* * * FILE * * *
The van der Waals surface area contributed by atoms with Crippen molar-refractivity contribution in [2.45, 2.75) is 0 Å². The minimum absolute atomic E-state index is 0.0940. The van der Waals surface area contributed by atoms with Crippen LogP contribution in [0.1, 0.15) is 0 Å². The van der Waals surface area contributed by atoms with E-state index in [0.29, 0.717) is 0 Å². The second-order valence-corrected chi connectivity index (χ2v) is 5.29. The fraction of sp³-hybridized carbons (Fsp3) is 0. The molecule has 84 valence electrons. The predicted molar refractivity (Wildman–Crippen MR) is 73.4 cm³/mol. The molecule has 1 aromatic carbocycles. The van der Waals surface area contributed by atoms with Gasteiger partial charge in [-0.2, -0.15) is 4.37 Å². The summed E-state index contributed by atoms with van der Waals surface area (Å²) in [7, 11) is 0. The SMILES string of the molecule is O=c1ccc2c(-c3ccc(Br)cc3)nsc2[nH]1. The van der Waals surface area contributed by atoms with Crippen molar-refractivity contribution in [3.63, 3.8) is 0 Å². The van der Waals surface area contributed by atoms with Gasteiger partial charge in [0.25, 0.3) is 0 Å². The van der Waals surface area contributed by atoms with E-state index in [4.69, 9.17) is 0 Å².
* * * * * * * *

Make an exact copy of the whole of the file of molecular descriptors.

The van der Waals surface area contributed by atoms with Crippen molar-refractivity contribution in [2.45, 2.75) is 0 Å². The minimum absolute atomic E-state index is 0.0940. The van der Waals surface area contributed by atoms with Crippen LogP contribution in [0.1, 0.15) is 0 Å². The van der Waals surface area contributed by atoms with E-state index in [0.29, 0.717) is 0 Å². The second-order valence-corrected chi connectivity index (χ2v) is 5.29. The fraction of sp³-hybridized carbons (Fsp3) is 0. The molecule has 84 valence electrons. The predicted molar refractivity (Wildman–Crippen MR) is 73.4 cm³/mol. The molecule has 1 aromatic carbocycles. The van der Waals surface area contributed by atoms with Gasteiger partial charge in [-0.2, -0.15) is 4.37 Å². The summed E-state index contributed by atoms with van der Waals surface area (Å²) in [7, 11) is 0. The SMILES string of the molecule is O=c1ccc2c(-c3ccc(Br)cc3)nsc2[nH]1. The van der Waals surface area contributed by atoms with Crippen molar-refractivity contribution in [3.63, 3.8) is 0 Å². The van der Waals surface area contributed by atoms with Gasteiger partial charge in [0.25, 0.3) is 0 Å². The van der Waals surface area contributed by atoms with E-state index in [4.69, 9.17) is 0 Å².